Applied Physics Laboratory
Johns Hopkins University
Laurel, Maryland
Media contacts:
Mike Buckley
JHU Applied Physics Laboratory
Laurel, MD 20723
Phone: 240-228-7536
William Steigerwald
Greenbelt, MD
Phone: 301-286-5017

New data from NASA’s Near Earth Asteroid Rendezvous (NEAR) mission indicate asteroid Eros may be a primordial relic left over from the solar system’s formation. Using the X-ray/Gamma-ray Spectrometer (XGRS) on the NEAR Shoemaker spacecraft, scientists will spend the remainder of the mission collecting data from other parts of Eros to determine if their latest findings are consistent across the approximately
21-mile-long asteroid. If they are, studying Eros should help scientists understand how the rocky planets evolved.
The NEAR team gathered the information after a powerful explosion on the sun zapped Eros with X-rays on May 4. The half-hour solar flare caused elements on Eros’ surface to emit X-rays, a type of radiation invisible to humans. Instruments on NEAR Shoemaker analyzed the
intensity of X-rays produced by the asteroid at different wavelengths — getting a fingerprint of the asteroid’s chemical composition.
"Analysis of X-rays from an area roughly 3.7 miles [6 kilometers] across on Eros indicates it has an elemental composition similar to the most primitive rocks in the solar system, the chondritic meteorites," says Dr. Jacob Trombka of NASA’s Goddard Space Flight Center, who heads the XGRS instrument team. Trombka will present the result May 30 during the American Geophysical Union’s spring meeting in Washington, D.C.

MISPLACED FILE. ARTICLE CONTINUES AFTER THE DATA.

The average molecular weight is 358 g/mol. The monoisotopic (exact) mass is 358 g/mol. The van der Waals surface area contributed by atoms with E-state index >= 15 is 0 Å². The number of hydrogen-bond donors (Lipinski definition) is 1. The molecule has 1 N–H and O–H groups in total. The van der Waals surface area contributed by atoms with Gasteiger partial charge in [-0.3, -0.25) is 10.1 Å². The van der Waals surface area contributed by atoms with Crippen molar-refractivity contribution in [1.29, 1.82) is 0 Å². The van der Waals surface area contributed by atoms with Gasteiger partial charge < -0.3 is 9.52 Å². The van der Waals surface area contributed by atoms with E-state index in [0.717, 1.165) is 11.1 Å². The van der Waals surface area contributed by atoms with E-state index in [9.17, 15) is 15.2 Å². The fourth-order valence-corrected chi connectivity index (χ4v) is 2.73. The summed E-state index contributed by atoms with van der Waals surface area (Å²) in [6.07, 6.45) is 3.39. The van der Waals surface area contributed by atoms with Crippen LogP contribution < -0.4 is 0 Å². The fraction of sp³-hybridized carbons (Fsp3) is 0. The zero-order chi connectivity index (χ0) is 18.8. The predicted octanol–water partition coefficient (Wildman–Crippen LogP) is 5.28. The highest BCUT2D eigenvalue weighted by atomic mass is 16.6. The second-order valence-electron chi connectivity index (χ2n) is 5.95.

"Chondrites are the building blocks of terrestrial planets," says Dr. Tim McCoy of the Smithsonian Institution’s National Museum of Natural History, a participating scientist on the XGRS team. "If more data confirm Eros is primordial, Eros will be a link between the chondrite meteorites found on Earth and the history of the solar system’s formation. With Eros, we could be looking at the structure of the solar system during a time no longer recorded on Earth."
Astronomers and geologists believe chondrites formed from the nebula of gas and dust that comprised the nascent solar system. Collisions between these dust particles eventually formed larger bodies, called planetesimals, which then collided under the influence of their mutual gravity to form planets.
Asteroids are relics of this earliest period in solar system history. The gravitational tugs exerted on asteroids by Jupiter kept a large planet from ever forming in main asteroid belt. Even today, collisions continue and fragments of asteroids occasionally fall to Earth as meteorites.
The most primitive meteorites, called chondrites, are a homogeneous mixture of heavy and light materials — a sign that the asteroid from which they originated was never subjected to melting. The process of heating and cooling that changes the nature and distribution of these materials is referred to as differentiation. If Eros is undifferentiated, like the chondritic meteorites that fall to Earth, it probably never was exposed to intense heating. In contrast, asteroids that were extensively melted have a layered structure — like that of the Earth — resulting from the separation of materials of different density.